Meghan Duggan Perseverance And Leadership

Meghan Duggan Perseverance And Leadership

Humble, Competitive, Leadership, Respectful, Driven, and about any of another fifty wonderful things came to mind, from anyone I asked about Meghan Duggan. After speaking with her, I came away feeling that not only is the U.S. Women’s Hockey program in great shape if they have players with the character of Meghan, but Women’s sports in general from the next generation of young athletes, have an amazing role model to follow. Meghan was everything and more, than how she had actually been described as.

Her childhood was filled with all sorts of competitive sports like soccer, baseball, hockey, and even basketball one summer mostly playing on boys teams, except hockey, till around 14 years of age, which was the time she entered Cushing Academy for her High School years. The experience was some of the best time she said she ever had in her life, athletically, socially, and academically, as she went in OPEN MINDED, and wanting to be involved in as much as possible besides the hockey program.

Meghan was involved in student government in leadership as a four-year class President, and told me that her advice to anyone who thinks about attending a private school, is to go for it, as it has an opportunity for everyone who has a passion, be it music, science, math, drama, or government for example.

As a youth Meghan had played so many sports, and then continued that as well in High School, so she felt it was vital for young athletes to definitely NOT go for the “ONE SPORT” theory, and should continue playing multiple sports for as long as is feasible. The benefits of avoiding burnout, the additional friendships you’ll make, and the usage of using different muscle zones in the body always kept her healthy, and hungry to keep achieving great results.

In College, playing for 1980 U.S. Olympic Gold Medalist Mark Johnson, and the Wisconsin Badgers was amazing she said, and anytime they played the Minnesota Gophers, it was always special. . Meghan was fortunate to have won 3 National Championships in her career at Wisconsin, and each one was so special to her. Freshman year they won the title 4-1 against Minnesota-Duluth, playing in Lake Placid, the site where Coach Johnson had won the Gold Medal. Her second title came two years later against Mercyhurst 5-0, but this time the game was played in her hometown of Boston in front of family and friends. This one was also special as her best friend Erika Lawler; another Massachusetts kid went out with a title in her senior year. Her third title came in her final year of eligibility in 2011, defeating Boston University, 4-1 in Erie, Pennsylvania.

That season Meghan won the Patty Kazmaier Award as the nations best player. The award is named in honor of the late Patty Kazmaier-Sandt, a four-year varsity letter winner and All Ivy League honoree for the Princeton University women’s ice hockey team from 1981 through 1986. She passed away in February of 1990 at the age of 28 from a rare blood disease.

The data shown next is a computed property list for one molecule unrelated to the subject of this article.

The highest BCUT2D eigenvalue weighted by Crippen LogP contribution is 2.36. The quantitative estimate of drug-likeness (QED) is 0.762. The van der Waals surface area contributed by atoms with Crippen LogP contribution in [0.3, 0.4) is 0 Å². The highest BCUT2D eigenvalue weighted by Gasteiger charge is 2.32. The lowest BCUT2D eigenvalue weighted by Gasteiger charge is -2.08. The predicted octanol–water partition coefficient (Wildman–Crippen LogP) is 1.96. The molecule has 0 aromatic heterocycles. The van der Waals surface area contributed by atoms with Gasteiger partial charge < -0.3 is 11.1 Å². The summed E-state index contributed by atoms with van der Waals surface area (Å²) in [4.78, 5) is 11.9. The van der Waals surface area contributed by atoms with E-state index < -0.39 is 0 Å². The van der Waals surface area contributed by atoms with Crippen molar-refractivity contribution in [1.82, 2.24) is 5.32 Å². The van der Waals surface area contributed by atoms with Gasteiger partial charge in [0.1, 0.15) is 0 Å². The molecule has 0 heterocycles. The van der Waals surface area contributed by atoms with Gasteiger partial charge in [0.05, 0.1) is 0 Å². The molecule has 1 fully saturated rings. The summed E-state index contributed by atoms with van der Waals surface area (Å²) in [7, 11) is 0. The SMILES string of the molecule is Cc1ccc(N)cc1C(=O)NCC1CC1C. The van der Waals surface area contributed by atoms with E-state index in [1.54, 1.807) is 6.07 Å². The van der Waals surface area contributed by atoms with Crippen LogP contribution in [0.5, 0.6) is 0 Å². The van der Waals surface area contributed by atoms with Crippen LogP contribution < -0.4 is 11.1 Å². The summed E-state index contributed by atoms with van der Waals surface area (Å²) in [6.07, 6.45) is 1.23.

Wearing the Red, White & Blue is something she said that never gets old, and remembers all the details of that first time, from the lights in the locker room, to the walkout to the ice, and still has that burning desire to throw on the USA sweater any possible time she can, but more on that in a moment. The whole Olympic experience from the opening ceremony to the camaraderie that goes on with other athletes from all over the world, is something that Meghan said was just kind of mesmerizing. Walking out in your country’s gear with all the music, and cheering, colors, and lights is a life changing moment, and a deep sense of pride for all of the hard work you put in to get there. She put it best when she said that the Games of the Olympics are a celebration of everyone’s determination to get there, and the World Coming Together In Peace.

Hockey has been good to Meghan, and taken her all over the world for competition, but a few other great moments she has had the honor bestowed upon her, were to throw some opening pitches at Fenway Park, and drop the puck at a Boston Bruins game in front of people who love Boston like she loves Boston. People who appreciate hard work, appreciate their athletes, and appreciate other Bostonians.

It’s 2014 and the United States sends the puck down into the Canadian end of the ice, trying to secure the Olympic Gold Medal into the open net, and the hockey gods decided to have a little fun, by having the little black biscuit of rubber, stop right next to the goal post, and set up what would be an agonizing few minutes for the squad. Canada went on to tie the game, and then win the Gold in overtime. Losing the Gold stung, , but Meghan’s message to her teammates was that she was extremely proud of them, for the way they played and competed in that overtime, after facing such a devastating blow of that puck wavering all over the place on its journey down the ice towards the wide open net. She told them to remember the journey, and she is very proud of her Silver Medal, and being an American Ice Hockey Player, and welcomes the opportunity to try and pursue winning the elusive Gold Medal in South Korea 2018. Fast forward to 2018 and Meghan’s leadership skills have led her to standing on the podium with a smile that just won’t go away as she accepts her Gold Medal and listens to her anthem with a group of women that just would not be denied.

If you have enjoyed this story, I would be grateful if you could click the FREE subscribe button to this website so you'll be notified of all new stories and upcoming events. I also have included below, a button for you to review any of my sports books and sports word puzzles available for immediate download. I do have several books designed in Hard Copy and Audiobook versions should you desire